12 October 2009

Gordon can do it, but John?

Pause for a moment, I am going to praise Gordon Brown.

You see he's about to announce a privatisation programme. Yes you read right. Privatisation, eight months out from an election. It is worth around £3 billion of assets in the first phase, but up to £16 billion overall.

What sort of assets? Well it isn't just surplus pockets of land. It include the sort of assets juveniles would call "strategic":
- Channel Tunnel Rail Link (Folkestone to St Pancras);
- Dartford Crossing (the eight lanes of highway crossing the Thames that completes the M25 ring);
- its stake in Urenco (nuclear fuel enrichment company);
- a third of the debt in student loans;
- The Tote (government owned bookmaker).

So yes, you can privatise a road, a major one at that, which has no serious alternative routes for many miles.

The reaction of the other parties? Would that play this against Brown? Well no:
- The Guardian reported a Conservative Party spokesman saying "Given the state the country is in is probably necessary but it is no substitute for a long-term plan to get the country to live within its means";
- Liberal Democrat Treasury Spokesman Vince Cable said "Given the state of the public finances, asset sales, at least in principle, make sense" but he expressed concern about selling land in a depressed market and how badly the government was in getting value from its privatisations.

So in other words all three main political parties support privatisation.

However in New Zealand it can't be so. National ruled it out to get elected, Labour was the nationaliser extraordinaire, and only ACT of the parties in Parliament warms to privatisation (and even then not too loudly).

Now the UK government could sell much more than that list, but the nature of what is on the list is what is positive. Particularly, given my interests, the Dartford Crossing. It's a tolled crossing comprising two 2-lane tunnels for northbound traffic, and a 4-lane bridge southbound, and it is heavily congested (with plans proposed for an additional crossing). Selling it and letting the private sector choose the best way to expand it will demonstrate to the naysayers who think roads can't be privatised.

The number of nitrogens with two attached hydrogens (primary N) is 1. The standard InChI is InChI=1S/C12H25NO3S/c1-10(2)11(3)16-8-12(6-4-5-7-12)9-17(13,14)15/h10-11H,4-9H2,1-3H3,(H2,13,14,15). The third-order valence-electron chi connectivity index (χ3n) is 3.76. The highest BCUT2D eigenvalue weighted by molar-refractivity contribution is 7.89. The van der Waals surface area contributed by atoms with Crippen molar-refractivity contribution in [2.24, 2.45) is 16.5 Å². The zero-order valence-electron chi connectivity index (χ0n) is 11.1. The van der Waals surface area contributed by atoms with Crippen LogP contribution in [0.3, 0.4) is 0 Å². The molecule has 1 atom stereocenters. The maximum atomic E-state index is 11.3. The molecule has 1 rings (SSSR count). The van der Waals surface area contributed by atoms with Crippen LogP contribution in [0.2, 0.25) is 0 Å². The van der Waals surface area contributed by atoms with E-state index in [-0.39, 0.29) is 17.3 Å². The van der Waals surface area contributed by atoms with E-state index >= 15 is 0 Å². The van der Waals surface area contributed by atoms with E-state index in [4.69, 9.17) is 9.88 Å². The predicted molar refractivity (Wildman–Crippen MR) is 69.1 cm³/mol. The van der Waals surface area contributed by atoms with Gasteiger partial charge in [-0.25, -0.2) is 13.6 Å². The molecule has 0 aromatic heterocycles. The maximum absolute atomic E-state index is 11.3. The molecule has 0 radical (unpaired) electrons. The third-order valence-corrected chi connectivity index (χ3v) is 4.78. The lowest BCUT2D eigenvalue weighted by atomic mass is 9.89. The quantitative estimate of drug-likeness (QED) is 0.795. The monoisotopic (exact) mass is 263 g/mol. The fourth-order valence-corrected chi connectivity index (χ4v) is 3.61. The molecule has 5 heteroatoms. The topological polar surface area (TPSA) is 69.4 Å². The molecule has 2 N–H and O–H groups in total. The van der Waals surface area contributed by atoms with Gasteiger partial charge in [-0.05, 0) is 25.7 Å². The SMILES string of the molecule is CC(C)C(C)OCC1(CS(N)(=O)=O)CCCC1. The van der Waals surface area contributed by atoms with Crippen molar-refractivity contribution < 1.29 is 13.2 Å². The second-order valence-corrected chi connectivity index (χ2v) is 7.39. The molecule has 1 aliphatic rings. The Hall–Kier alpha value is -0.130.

Imagine, for example, Auckland's Harbour Bridge and approaches privatised (and tolled) so that another crossing could be financed and built.

However we know it wont happen, for now, but it would be nice if the debate could be had without ghosts of Winston Peters and Jim Anderton taking things to the level of the banal ("but it's strategic, what happens if they want to sell it for scrap").

The New Zealand Government has a whole portfolio of SOEs that could and should be sold, easily, without even going near roads, schools, hospitals or dare I say Kiwirail. There is no good reason why Genesis, Meridian and Mighty River Power are in state hands, when Contact and Trustpower are private sector competitors, and most people don't know whether their power company is private or state owned.

It's time to talk about privatisation - if it isn't controversial in the UK, with its plethora of nanny state quangoes and laws, why so in New Zealand?


Anonymous said...

This has nothing to do with this particular post but I was wondering, in a libertarian society what road rules would be in place and if there were rules eg speed limits, how could they possibly be justified under the libertarian banner of no coercion under any circumstances?

Libertyscott said...

Property rights: The road owner decides the rules. No road owner will want to own a road where chaos ensues. It is no different from a shopkeeper having rules about not bring in hot drinks, or not smoking etc.

Road owners would be concerned, in particular, with vehicles leaving their property and crashing into that of neighbours for they may fear lawsuits or insurance claims for not taking reasonable steps to avoid vehicles trespassing.

Hope that helps

Anonymous said...

Dunno about these private roads. Imagine the two roads between Auckland and Wellsford owned by the same company. They could charge what they liked and without competition, another route, that would definitely be coercion.

Jeremy Harris said...

I think privatisation in NZ has become a black and white issue... I think if it was done like the Aussies in the 80's by only selling to NZ citizens in small sharemarket releases it would be passable to the great unwashed...